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EMAC 2020 Annual Conference

You’d Use It More than Me: Overestimating Products’ Usefulness to Others Because Of Self-Serving Materialism Attributions

Published: May 27, 2020


Ignazio Ziano, Grenoble Ecole de Management; Daniel Villanova, University of Arkansas


usefulness; materialism; overestimation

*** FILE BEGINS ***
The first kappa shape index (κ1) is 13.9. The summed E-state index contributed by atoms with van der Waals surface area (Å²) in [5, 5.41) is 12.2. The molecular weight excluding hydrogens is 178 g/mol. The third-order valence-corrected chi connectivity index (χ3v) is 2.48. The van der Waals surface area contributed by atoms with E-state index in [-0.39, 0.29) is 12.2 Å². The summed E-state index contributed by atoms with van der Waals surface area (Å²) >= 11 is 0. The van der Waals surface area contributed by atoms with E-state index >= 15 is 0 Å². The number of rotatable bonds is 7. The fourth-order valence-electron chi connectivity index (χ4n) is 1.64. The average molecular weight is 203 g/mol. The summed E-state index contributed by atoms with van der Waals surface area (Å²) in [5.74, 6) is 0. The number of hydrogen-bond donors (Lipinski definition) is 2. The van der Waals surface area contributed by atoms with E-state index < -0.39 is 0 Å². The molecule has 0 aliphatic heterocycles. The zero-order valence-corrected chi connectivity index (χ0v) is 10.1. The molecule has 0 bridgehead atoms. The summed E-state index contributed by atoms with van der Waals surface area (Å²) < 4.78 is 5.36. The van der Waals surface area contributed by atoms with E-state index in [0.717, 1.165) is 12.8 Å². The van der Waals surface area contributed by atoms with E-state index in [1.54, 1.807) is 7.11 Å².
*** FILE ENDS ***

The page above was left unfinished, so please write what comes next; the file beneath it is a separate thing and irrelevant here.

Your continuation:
Six experiments (total n = 3,552) show that consumers believe similar others would use the same products more often and would find them more useful than they themselves would. This effect is caused by the overestimation of other people’s materialism: we find that this bias reverses when consumers estimate products’ usefulness for someone very low on materialism, and is muted for less materialistic purchases. The effect is muted for well-known others: estimation accuracy increases with personal knowledge. Our findings help explain the “X effect”, belief that others are willing to pay more for products (Frederick 2012). These findings connect previously parallel literature streams about self-serving bias in social comparison and biases in self-other monetary evaluations. We discuss theoretical implications for consumers’ above and below average biases, materialism, and the X effect. We discuss practical implications for pricing, negotiation, proxy decision-making, and gift-giving.